Trying out Bee Choo Hair Treatment – Week 1

My colleagues and bosses have been recommending me to go to Bee Choo Herbal Hair Treatment to treat my hair loss and white hair situation. Yes, my balding has gotten quite bad and it’s a lot more obvious nowadays so it’s imperative that I do something about it.

I’m currently using Aveda’s Thinning Hair Tonic everyday as well as Phyto shampoos. I must say that these 2 products are probably helping me curb the hair loss but they’re not helping with the growth of new hair. I’ve seen a dermatologist about my hair loss before and he said that Minoxidil is the only clinically proven chemical to prevent hair loss AND to grow new hair. One of the ‘famous’ brands with minoxidil will have to be ‘Rogaine’. Tried that. It’s horribly expensive and it makes my scalp itch thanks to the alcohol inside the tonic.

Anyway, off I went to Bee Choo with my friend. We went to the branch located at Clementi because that’s the nearest branch to both of our homes. It was about a 5 minute walk away from the Clementi MRT station, so it’s really quite convenient. They only have 1 herbal treatment and it’s for any of the problems below:

  • hair loss
  • oily and itchy scalp (dandruff)
  • white hair

Here’s us just before our treatment. We arrived there at about 2.45pm and it was PACKED. The average age of everyone there was about 45. Us and a young girl brought the average mean down, I suppose.

Photo credit: Bee Choo Origin

Ignore the infographic of their prices on their website because, I was charged S$46 and the rationale is that because the back of my hair touched my shoulders. As for my friend, she paid S$38 and they told her that the S$34 price is only if the back of her hair was as short, if not shorter, than her ears. Ok…I’m not going to argue with them but I seriously felt that the picture above is highly misleading.

They work a little like a conveyor belt system where you’re given a number tag after you pay at the counter and you move along the line according to your number. First, you’re seated in front where they’ll spray your scalp with essence of shou wu, which is herb that is well known to promote the pigmentation of hair (even skin, to a certain extent). Then, they also dab a bit of olive oil to the ends of your hair to moisturise it.

Here comes the fun part…

They separate your hair and slap on A LOT of herbal paste. The smell really reminds me of henna but they insist that there is NO henna used in their paste. During this process, one of them tried to up-sell the ampoule and tonic to us but to no avail.

After your head is covered in the paste, it is wrapped with a plastic sheet (friend said that she felt like she was zi char because they used the same type of plastic) and secured with a headband before you move off to station 2 to be steamed for 45 minutes.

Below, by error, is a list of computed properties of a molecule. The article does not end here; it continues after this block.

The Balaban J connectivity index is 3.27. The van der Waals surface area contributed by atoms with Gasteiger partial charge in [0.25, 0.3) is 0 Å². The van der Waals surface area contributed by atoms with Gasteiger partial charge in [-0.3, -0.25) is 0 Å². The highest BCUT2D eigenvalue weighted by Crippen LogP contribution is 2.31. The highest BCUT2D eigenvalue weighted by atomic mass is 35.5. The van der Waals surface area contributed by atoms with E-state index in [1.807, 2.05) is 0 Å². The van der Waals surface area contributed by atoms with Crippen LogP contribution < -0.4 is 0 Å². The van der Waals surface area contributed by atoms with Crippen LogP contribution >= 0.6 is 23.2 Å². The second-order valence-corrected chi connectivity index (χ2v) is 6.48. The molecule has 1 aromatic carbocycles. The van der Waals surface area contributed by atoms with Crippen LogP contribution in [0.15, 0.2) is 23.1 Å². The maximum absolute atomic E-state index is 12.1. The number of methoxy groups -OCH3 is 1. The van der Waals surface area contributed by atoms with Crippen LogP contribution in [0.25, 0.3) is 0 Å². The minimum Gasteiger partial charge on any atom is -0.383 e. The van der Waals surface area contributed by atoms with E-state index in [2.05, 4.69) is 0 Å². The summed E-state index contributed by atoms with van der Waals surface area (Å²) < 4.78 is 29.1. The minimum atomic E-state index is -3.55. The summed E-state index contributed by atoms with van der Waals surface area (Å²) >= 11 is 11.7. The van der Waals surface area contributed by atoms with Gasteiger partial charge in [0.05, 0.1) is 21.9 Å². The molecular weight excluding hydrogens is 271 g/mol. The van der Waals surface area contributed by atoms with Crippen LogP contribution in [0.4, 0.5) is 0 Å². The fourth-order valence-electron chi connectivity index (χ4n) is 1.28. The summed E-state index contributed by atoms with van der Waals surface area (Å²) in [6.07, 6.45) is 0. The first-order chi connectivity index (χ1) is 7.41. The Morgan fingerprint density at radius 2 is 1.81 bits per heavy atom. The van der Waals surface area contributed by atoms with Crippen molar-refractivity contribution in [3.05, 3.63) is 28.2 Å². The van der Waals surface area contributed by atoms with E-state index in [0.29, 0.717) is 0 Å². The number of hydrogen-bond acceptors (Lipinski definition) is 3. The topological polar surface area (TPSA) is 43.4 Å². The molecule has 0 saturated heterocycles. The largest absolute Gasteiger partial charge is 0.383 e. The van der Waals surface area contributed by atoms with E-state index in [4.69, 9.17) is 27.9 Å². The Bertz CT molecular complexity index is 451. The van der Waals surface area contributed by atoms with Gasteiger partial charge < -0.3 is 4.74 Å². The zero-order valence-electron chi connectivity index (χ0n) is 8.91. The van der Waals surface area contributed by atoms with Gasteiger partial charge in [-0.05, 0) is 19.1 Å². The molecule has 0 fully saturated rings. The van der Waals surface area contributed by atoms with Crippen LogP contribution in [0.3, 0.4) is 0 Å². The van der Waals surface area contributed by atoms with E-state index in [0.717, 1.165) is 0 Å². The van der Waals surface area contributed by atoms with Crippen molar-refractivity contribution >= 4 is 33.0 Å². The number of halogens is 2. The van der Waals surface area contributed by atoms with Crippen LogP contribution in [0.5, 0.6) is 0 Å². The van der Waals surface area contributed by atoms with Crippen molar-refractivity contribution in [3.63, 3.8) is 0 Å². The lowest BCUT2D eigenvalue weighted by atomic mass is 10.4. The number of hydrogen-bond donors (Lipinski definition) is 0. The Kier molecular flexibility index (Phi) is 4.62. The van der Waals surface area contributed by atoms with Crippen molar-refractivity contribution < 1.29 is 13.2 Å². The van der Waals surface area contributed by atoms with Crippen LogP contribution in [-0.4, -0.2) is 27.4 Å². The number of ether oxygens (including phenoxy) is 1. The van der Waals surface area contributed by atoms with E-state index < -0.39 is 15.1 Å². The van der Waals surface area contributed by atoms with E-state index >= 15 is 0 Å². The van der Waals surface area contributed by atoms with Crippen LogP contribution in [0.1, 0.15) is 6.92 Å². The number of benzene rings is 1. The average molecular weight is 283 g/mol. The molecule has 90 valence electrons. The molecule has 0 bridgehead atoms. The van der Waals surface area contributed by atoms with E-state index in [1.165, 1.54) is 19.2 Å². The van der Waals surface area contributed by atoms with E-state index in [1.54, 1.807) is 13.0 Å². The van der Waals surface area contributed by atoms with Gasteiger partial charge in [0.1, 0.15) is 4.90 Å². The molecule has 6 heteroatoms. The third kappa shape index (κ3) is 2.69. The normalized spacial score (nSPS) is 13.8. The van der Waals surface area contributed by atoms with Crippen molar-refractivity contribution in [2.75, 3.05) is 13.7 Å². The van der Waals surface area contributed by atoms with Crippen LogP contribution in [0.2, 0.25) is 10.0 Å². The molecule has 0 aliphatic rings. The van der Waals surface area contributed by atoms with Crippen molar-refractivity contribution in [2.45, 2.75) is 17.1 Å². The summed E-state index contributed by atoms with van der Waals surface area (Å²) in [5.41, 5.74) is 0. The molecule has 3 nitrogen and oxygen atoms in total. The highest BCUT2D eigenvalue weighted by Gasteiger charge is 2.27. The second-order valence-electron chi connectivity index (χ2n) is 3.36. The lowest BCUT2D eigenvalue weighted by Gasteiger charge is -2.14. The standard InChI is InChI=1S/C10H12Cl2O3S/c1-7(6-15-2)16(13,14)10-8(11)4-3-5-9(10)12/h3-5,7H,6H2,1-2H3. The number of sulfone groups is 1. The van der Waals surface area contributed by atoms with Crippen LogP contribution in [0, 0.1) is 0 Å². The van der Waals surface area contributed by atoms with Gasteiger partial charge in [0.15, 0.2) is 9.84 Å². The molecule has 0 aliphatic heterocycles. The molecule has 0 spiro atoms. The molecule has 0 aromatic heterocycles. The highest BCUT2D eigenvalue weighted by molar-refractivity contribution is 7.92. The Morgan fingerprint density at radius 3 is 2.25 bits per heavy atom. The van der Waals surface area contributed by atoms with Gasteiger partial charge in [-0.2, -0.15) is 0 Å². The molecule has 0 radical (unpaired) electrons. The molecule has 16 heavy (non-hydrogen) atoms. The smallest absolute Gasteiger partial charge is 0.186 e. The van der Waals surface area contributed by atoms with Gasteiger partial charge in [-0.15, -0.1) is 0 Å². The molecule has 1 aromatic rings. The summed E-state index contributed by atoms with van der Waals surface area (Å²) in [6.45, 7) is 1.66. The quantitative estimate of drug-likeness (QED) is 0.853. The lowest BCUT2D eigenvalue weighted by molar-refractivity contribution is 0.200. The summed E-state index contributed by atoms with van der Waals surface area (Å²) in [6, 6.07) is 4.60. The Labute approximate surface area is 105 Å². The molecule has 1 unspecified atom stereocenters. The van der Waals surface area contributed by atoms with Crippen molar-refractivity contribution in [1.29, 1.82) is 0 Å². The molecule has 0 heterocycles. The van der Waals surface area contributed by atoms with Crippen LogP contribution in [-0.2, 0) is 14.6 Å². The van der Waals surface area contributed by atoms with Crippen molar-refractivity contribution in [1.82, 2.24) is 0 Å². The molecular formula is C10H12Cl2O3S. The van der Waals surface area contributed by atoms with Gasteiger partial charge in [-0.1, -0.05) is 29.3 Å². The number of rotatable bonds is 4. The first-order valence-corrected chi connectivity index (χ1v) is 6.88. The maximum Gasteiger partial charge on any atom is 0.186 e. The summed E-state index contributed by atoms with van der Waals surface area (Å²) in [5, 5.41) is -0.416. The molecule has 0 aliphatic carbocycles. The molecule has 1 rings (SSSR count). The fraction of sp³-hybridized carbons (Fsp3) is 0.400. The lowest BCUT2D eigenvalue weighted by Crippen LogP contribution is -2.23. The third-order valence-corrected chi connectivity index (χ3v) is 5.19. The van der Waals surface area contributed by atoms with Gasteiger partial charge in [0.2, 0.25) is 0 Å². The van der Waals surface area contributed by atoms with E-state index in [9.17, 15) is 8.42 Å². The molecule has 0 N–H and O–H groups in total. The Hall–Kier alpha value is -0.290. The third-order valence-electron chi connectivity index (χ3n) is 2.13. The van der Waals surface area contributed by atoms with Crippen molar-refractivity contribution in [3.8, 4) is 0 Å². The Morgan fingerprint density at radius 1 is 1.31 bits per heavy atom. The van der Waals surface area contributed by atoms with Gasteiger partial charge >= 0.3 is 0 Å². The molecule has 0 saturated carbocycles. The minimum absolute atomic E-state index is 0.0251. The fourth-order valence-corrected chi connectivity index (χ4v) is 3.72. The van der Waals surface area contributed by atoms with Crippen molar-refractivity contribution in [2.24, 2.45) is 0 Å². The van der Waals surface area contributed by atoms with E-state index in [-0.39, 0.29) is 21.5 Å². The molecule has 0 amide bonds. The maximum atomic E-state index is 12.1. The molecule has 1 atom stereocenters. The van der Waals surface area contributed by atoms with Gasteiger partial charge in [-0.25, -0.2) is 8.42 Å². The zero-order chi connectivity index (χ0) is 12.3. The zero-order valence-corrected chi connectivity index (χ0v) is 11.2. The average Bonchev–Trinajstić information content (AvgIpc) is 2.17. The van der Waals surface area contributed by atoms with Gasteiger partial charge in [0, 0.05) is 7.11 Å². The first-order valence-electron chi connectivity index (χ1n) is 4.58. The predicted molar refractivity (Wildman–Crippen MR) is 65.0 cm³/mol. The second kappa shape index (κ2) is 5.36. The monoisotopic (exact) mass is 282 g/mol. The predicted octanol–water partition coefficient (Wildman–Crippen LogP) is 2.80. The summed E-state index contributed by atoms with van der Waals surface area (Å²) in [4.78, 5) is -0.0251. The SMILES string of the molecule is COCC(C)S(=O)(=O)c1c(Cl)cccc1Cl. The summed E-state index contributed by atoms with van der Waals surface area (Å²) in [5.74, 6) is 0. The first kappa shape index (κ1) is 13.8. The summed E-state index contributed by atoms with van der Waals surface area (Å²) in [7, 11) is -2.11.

45 minutes is a very long time but they do have tons of magazines and you can always rely on your smart phones to twiddle the time away. It is quite a nice lull on a Sunday afternoon and if you’re tired enough, you may end up falling asleep in your chair.

After the 45 minutes are up, they’ll take the steamer away from your head and allow it to cool for another 30 minutes. If there are people waiting to be steamed, they’ll move you along to sit near the shampoo sinks.

No brainer for what the following station entails: washing off the herbal paste. They shampoo your hair twice and then go on to tell you about how you’re not supposed to shampoo your hair again until at least 5 hours are up and how you must not use a white towel because it may get stained by your hair. They also tell us that the white hair will turn red while the black hair will still look black.

After shampooing, you’re then asked to walk over to the blow dry station where my attendant successfully up-sold me a bottle of hair ampoule (S$8) which is targeted specifically for hair loss but she unsuccessfully tried to sell me their hair tonic (S$30) and shampoo (S$18). The ampoule gave a nice tingling minty feeling when she poured it onto my scalp and proceeded to massage. She told me that another customer had the exact same baldness level as I do and she managed to see results after going for their treatments every week, for the past 4 months and used the ampoule every session. *Gasp* That’s at least 16 sessions with an estimated cost of S$58! Hmm…I’m not sure whether I’m ready to part with that kind of money.

Overall, my hair smells like it did when I had hennaed it but less strong. The whole session felt like a very long dragged out blow out except that your hair isn’t styled. The attendants are generally friendly but they’re no-nonsense and the only conversation you’ll have with them is mainly them up-selling products while you question them further about them.

Would I go back? I wouldn’t mind because it did really help cover my grey hair to red/bronze so it looks like I highlighted my hair without me really doing so. I always think herbal treatments are a lot more gentle on the scalp and my hair does feel a lot softer after the session. My scalp was not oily on the day of the treatment but it was today. Only time will tell whether I will grow more hair after a few more sessions.

They do have quite a few branches so do go to their website to find the nearest one near you!

Bee Choo Herbal Hair Treatment
Website: http://www.beechoohair.com/

Updates:
Week 2
Week 3
1 month and review on their Hair Tonic

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